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What Are the Three Stages of a Collision?

What Happens During a Car Crash?

The intense impact of a car crash can cause severe and fatal injuries. According to the latest data from the National Highway Traffic Safety Administration (NHTSA), Tennessee had the largest increase (+9.1%) in traffic fatalities between 2018 and 2019, accounting for 1,135 lost lives. Even when going at slower speeds, crash pattern stages are still the same.

A car crash can happen in the blink-of-an-eye. Read on to learn more about what happens at each stage of a car crash and how sustaining an injury can happen quickly.

Stage 1: Vehicle Collision

When involved in a vehicle crash, your car will come to a violent and sudden stop, no matter what speed you are going. As the vehicle begins to slow down upon impact, it will begin to crush. For example, when traveling at 30 mph, a car hitting a stationary object will crumple at approximately 2 feet and in less than one second. The crush will absorb some of the collision force.

Stage 2: Human Collison

During the second stage of “human collision,” all occupants in the vehicle will still be moving in the same direction and speed as they were before the collision happened. Inertia will keep the occupants moving toward the point of an impact unless a seatbelt or airbag stops them. However, if an occupant is unrestrained, occupants can be hurled forward and stopped by some part of the vehicle, such as a steering wheel, window, or the dashboard.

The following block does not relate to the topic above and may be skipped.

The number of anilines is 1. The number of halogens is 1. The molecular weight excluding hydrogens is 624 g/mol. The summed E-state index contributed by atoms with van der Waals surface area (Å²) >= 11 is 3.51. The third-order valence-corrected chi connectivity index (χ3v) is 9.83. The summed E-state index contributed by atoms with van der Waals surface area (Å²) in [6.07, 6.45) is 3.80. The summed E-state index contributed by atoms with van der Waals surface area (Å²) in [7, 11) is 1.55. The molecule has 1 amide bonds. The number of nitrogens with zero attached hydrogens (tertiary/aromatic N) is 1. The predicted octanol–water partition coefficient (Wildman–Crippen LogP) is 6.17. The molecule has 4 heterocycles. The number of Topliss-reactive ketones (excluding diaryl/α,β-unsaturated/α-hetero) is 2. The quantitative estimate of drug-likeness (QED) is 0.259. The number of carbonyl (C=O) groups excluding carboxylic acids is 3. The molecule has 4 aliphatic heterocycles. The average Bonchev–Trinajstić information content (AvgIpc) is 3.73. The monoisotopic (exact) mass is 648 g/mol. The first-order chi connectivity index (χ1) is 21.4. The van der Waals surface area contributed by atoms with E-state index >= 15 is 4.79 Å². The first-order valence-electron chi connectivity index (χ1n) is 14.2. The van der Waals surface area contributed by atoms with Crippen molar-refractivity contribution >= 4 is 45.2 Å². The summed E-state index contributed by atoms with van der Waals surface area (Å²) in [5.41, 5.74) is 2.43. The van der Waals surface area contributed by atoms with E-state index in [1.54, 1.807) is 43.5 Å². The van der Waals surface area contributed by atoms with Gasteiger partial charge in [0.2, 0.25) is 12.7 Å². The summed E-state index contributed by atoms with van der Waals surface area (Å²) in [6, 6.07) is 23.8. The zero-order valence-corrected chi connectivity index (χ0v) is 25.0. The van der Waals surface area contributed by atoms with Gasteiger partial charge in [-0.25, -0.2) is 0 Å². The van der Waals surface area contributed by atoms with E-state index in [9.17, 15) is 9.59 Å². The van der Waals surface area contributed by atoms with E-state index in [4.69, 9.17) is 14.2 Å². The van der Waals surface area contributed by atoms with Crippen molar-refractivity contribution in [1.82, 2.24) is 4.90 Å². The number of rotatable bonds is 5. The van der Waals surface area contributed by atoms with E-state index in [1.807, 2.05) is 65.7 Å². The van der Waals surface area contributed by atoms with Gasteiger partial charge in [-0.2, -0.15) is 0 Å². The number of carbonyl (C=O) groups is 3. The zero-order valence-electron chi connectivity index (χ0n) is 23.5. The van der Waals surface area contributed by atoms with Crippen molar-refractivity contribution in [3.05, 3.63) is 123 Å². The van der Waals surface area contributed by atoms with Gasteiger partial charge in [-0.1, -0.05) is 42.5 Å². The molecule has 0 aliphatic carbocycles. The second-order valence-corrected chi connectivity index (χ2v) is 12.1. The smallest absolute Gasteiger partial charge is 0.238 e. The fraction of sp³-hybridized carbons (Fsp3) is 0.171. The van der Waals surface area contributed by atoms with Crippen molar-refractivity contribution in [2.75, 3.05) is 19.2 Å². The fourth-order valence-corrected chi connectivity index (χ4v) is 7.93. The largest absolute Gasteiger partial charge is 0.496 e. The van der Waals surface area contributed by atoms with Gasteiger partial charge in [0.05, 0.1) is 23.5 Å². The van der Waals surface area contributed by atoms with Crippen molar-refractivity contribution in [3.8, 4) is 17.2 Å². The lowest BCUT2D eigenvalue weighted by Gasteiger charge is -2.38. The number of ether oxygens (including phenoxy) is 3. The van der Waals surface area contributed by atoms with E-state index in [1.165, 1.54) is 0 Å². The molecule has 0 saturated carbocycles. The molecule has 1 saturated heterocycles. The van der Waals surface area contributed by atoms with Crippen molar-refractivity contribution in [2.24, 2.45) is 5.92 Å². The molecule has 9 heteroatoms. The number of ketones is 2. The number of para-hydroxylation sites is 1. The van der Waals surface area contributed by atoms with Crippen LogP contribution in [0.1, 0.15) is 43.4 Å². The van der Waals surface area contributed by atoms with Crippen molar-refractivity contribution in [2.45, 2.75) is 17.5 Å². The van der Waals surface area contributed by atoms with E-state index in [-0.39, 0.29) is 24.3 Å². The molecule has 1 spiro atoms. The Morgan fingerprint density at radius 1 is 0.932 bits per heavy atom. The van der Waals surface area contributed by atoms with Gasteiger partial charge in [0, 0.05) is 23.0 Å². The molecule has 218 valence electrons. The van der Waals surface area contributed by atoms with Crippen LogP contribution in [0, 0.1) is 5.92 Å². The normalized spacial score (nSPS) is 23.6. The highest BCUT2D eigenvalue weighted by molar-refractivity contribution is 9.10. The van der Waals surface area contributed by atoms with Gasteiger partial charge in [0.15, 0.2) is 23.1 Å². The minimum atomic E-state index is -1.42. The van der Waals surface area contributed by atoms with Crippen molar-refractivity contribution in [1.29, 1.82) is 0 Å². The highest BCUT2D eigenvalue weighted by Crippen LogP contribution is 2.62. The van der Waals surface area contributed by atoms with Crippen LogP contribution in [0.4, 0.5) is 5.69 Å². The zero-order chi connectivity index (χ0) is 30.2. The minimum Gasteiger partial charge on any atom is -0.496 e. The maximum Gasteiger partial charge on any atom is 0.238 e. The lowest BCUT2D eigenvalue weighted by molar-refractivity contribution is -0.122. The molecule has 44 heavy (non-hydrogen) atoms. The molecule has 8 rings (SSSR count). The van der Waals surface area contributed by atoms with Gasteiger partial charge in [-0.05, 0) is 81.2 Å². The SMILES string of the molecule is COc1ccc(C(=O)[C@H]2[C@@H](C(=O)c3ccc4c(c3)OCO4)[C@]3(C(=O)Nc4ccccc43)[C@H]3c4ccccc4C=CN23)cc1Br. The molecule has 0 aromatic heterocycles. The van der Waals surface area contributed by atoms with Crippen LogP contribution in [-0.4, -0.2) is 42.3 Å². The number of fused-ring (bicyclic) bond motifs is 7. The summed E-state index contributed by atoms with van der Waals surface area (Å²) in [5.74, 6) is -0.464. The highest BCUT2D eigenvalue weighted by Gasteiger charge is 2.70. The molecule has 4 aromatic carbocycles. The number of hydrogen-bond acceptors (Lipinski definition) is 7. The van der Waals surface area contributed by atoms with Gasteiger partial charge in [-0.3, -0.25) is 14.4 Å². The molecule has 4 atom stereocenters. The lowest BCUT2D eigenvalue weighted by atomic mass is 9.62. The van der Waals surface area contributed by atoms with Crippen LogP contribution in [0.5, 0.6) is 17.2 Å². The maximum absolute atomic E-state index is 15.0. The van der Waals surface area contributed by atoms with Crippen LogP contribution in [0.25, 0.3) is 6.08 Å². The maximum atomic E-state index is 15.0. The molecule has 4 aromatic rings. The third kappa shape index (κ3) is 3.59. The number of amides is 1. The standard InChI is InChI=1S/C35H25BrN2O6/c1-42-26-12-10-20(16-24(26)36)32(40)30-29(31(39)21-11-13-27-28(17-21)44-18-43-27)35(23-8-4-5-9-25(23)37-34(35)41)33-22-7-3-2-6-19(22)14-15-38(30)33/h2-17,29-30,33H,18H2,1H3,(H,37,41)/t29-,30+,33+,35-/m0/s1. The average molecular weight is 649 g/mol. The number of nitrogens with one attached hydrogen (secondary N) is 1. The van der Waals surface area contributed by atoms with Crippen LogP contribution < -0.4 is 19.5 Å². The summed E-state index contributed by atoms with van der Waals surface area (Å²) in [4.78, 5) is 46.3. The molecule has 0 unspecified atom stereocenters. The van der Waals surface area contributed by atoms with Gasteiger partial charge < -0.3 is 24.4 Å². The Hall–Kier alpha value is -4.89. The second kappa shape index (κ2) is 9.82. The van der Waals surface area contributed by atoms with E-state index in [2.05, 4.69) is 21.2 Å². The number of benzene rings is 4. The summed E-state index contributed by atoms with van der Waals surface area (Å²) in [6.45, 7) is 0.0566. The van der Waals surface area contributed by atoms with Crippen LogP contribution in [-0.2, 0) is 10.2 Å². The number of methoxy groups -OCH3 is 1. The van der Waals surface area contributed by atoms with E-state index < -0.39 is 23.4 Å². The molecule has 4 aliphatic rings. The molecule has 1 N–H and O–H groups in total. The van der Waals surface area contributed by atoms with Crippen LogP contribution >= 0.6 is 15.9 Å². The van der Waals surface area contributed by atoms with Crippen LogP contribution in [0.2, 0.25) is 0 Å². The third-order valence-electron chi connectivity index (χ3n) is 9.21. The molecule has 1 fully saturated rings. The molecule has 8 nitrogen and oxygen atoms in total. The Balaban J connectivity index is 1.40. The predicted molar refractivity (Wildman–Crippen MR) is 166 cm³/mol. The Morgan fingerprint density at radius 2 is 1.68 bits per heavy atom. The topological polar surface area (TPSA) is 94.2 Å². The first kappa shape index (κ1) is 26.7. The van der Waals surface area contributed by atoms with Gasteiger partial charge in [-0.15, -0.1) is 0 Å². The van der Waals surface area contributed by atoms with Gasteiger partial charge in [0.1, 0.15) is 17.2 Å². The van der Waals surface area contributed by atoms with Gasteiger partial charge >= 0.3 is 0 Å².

Occupants in a crash can also collide with each other and can sustain devastating injuries. For example, people in the front seat of a car can be hit by passengers in the backseat as they are forcefully thrown forward. Loose objects inside the vehicle can also cause a serious injury from the force of the collision. For example, a cell phone or laptop can cause a severe injury after colliding with an occupant.

Stage 3: Internal Collision

As the vehicle and occupants slow down, the organs and body tissues inside a person will still be moving towards the point of impact. Again, inertia will continue to move organs and body tissue at this last stage. Internal organs will continue to move until they are stopped by hitting other organs, bones, or the skull. Internal organs such as the brain being moved against the skull can cause a serious traumatic brain injury.

How to Reduce the Risk of an Injury During a Collision

When you get in your car, the last thing on your mind is getting into a car accident. However, staying prepared can reduce the risk of a severe or fatal injury should you be involved in a crash. Here are some tips on how to keep your car crash-ready and your passengers safe.